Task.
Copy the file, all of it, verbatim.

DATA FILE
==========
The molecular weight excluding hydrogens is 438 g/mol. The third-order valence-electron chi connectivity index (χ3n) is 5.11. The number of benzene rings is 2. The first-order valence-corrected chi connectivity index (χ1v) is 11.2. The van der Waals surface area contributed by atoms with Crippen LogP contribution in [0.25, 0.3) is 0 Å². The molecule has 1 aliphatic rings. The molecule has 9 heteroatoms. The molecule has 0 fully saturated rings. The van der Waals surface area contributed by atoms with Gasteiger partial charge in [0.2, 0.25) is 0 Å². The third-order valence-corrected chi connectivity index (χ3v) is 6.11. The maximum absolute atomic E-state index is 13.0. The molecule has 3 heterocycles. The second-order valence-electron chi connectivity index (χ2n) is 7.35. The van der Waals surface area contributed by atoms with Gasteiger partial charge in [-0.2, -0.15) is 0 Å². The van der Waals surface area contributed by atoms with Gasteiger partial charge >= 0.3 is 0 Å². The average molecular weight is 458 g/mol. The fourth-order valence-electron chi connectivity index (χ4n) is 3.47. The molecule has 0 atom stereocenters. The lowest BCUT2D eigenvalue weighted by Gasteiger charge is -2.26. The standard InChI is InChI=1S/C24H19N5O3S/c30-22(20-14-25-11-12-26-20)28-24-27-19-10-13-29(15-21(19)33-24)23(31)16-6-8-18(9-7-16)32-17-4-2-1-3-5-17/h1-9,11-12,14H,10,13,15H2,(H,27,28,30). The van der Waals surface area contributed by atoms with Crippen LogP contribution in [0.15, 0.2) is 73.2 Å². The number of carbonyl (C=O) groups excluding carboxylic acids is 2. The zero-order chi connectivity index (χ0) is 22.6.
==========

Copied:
The molecular weight excluding hydrogens is 438 g/mol. The third-order valence-electron chi connectivity index (χ3n) is 5.11. The number of benzene rings is 2. The first-order valence-corrected chi connectivity index (χ1v) is 11.2. The van der Waals surface area contributed by atoms with Crippen LogP contribution in [0.25, 0.3) is 0 Å². The molecule has 1 aliphatic rings. The molecule has 9 heteroatoms. The molecule has 0 fully saturated rings. The van der Waals surface area contributed by atoms with Gasteiger partial charge in [0.2, 0.25) is 0 Å². The third-order valence-corrected chi connectivity index (χ3v) is 6.11. The maximum absolute atomic E-state index is 13.0. The molecule has 3 heterocycles. The second-order valence-electron chi connectivity index (χ2n) is 7.35. The van der Waals surface area contributed by atoms with Gasteiger partial charge in [-0.2, -0.15) is 0 Å². The van der Waals surface area contributed by atoms with Gasteiger partial charge >= 0.3 is 0 Å². The average molecular weight is 458 g/mol. The fourth-order valence-electron chi connectivity index (χ4n) is 3.47. The molecule has 0 atom stereocenters. The lowest BCUT2D eigenvalue weighted by Gasteiger charge is -2.26. The standard InChI is InChI=1S/C24H19N5O3S/c30-22(20-14-25-11-12-26-20)28-24-27-19-10-13-29(15-21(19)33-24)23(31)16-6-8-18(9-7-16)32-17-4-2-1-3-5-17/h1-9,11-12,14H,10,13,15H2,(H,27,28,30). The van der Waals surface area contributed by atoms with Crippen LogP contribution in [0.15, 0.2) is 73.2 Å². The number of carbonyl (C=O) groups excluding carboxylic acids is 2. The zero-order chi connectivity index (χ0) is 22.6.